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Lean years ahead for oyster farmers

Producers hope sales will see them through tough years to come

OYSTER farmers are hoping that a mystery illness which has killed millions of young oysters will not return and that sales this winter will see them through the coming shortage.

France’s oyster beds were hit by deadly disease in 2008 and by a second wave of illness this year.

However it takes two to four years to rear an oyster to maturity and real problems in supply are not expected until the winters of 2010 and 2011. Nonetheless, low prices being paid for the produce, as in many farming sectors, are not helping, producers say.

The president of the Marennes-Oléron branch of national shellfish committee CNC, Jean-François Suire, said: “We’re placing our hopes on this season’s sales to get us through the next two years. We love our profession, we want to live from our work, not on government charity, but Rungis [the main wholesale market for the Paris area] is buying our oysters at ridiculously low prices.”

Mr Suire believes things will get harder. “Many of us will shut up shop, especially the naisseurs, who breed the oysters, who were hit again this year, and the prégrossisseurs, who transport the young oysters. But the crunch will come in 2010 and 2011, when there will be no oysters to sell.

“The recession hasn’t helped. Things will look up around Christmas and New Year, but we need people to eat more oysters than usual, not less, just to help us through.”

The illness first struck in April 2008, starting on the Mediterranean coast, where several locations were affected. It moved up the Atlantic coast, devastating the Marennes-Oléron basin, the Vendée, Brittany and Normandy beds, returning to hit Arcachon in the Gironde in late July. It wiped out nearly the entire stock of naissains, seed oysters, leaving eight million dead.

The cause is still unknown. However although the illness is a disaster for the industry, it poses no danger to consumers, said Dr Tristan Renault of the Institut Français de l’Exploitation de la Mer, Ifremer, the national body controlling fisheries. “There is absolutely no fear of transmission to humans. An exchange across the species barrier is quite impossible,” he said.

Dr Renault, in charge of pathogenic and environmental research at Ifremer, heads the team trying to solve the mystery illness.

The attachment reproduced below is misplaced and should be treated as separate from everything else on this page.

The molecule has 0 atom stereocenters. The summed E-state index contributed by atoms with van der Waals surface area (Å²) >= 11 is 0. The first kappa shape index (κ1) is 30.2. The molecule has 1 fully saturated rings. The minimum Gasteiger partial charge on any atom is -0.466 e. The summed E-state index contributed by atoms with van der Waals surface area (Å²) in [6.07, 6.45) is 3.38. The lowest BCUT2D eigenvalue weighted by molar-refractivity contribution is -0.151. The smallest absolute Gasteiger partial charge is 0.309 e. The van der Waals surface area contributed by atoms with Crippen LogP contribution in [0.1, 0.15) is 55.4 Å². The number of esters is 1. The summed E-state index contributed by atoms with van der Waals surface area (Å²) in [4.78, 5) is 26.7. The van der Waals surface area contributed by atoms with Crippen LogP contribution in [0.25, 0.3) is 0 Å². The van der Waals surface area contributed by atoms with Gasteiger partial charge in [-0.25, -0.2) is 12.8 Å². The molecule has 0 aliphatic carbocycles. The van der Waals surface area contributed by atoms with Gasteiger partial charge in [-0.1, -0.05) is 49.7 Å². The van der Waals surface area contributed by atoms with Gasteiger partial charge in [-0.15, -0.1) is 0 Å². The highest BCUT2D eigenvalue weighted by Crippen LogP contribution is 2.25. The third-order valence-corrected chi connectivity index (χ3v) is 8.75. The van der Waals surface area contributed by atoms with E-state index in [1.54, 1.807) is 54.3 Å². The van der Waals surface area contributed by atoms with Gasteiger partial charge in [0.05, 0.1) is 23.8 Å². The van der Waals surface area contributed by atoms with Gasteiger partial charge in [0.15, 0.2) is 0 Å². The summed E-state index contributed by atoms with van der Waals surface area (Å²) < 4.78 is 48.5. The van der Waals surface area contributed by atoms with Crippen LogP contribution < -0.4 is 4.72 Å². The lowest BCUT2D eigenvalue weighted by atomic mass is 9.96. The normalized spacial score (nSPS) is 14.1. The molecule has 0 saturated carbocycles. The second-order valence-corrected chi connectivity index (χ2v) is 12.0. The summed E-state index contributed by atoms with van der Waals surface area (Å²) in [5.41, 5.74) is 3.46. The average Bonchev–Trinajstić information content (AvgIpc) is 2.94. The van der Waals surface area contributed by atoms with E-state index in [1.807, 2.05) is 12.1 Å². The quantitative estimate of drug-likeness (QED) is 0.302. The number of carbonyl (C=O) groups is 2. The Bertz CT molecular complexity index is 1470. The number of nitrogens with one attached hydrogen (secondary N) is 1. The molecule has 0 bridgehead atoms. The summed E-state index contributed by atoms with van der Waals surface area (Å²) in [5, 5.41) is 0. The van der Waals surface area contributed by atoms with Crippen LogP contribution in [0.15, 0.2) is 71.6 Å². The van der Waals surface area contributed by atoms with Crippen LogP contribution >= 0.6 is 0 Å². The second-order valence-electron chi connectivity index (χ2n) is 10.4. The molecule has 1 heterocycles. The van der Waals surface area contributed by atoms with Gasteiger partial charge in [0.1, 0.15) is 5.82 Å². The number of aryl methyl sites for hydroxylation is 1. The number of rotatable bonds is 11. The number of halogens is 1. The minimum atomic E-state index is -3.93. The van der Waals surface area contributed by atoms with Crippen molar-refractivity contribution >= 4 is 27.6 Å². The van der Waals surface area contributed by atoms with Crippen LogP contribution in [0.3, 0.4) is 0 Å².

He said: “There have always been summer mortalities among oysters. They are reproducing and at that time they are weaker and open to environmental stress from heat and pesticide run-off after heavy rains. The summer of 2008 was exceptionally wet and mild, so that could be one cause. However we had new deaths among the seed-oysters this year, when weather conditions were different.”

Dr Renault said tests carried out on 50 batches of infected oysters showed high levels of both the OsHV-1 virus, common in oysters, and the vibrio splendidus bacterium, but this does not prove that either is the cause.

The practice of transporting oysters between the Charente-Maritime, Arcachon and Brittany and Normandy during the rearing process could be another factor of transmission, he said.

Given that the oysters cannot be treated in their natural environment, nor replaced by another species, Dr Renault said one solution would be the genetic selection of a more resistant oyster, a process that has already been under way since 2005.

The traditional way to eat oysters in France is raw, with a drop of lemon juice, or with chopped shallots in red wine vinegar, and accompanied with paté.

At Christmas, they are served with flat round sausages called crépinettes. If you prefer your oysters baked, the Espace Découverte section of CNC’s website ( has plenty of recipes, including huîtres à la normande and huîtres à la provençale.

A history of oysters in France

ATLANTIC coast oysters have always been popular since the Romans transported them to Rome in seawater tanks. Louis XIV adored them, and oysters from Marennes in the Charente-Maritime (the old province of Saintonge) and Cancale in Brittany were carefully cradled in wicker baskets all the way to Versailles, in horse-drawn carts.

Diderot’s eighteenth-century encyclopedia describes in detail the Breton oyster beds and the claires, the shallow saltwater finishing basins of Marennes where microscopic algae called navicule bleue turn oyster flesh their famous pale green (the algae secrete a pigment known as marennine).

The most highly prized oysters today are these speciales de claires.
By the nineteenth century, natural oyster supplies had nearly run out and in 1868 Emperor Napoleon III encouraged oyster farming on the Atlantic and Breton coasts.

The prolific Portuguese cupped oyster was introduced to boost dwindling stock of belons (the European flat oyster). Soon railways were taking the succulent delicacy all over France but only during the winter months, those with an “r,” when it was safe to transport them.

They became particularly popular for Christmas and New Year.

After epidemics decimated the belon in the 1920s, the Portuguese oyster took over but was wiped out in turn between 1967 and 1973.
To replace it, oyster farmers imported the Pacific cupped oyster, known in France as la japonaise, which is the variety usually seen on sale today.

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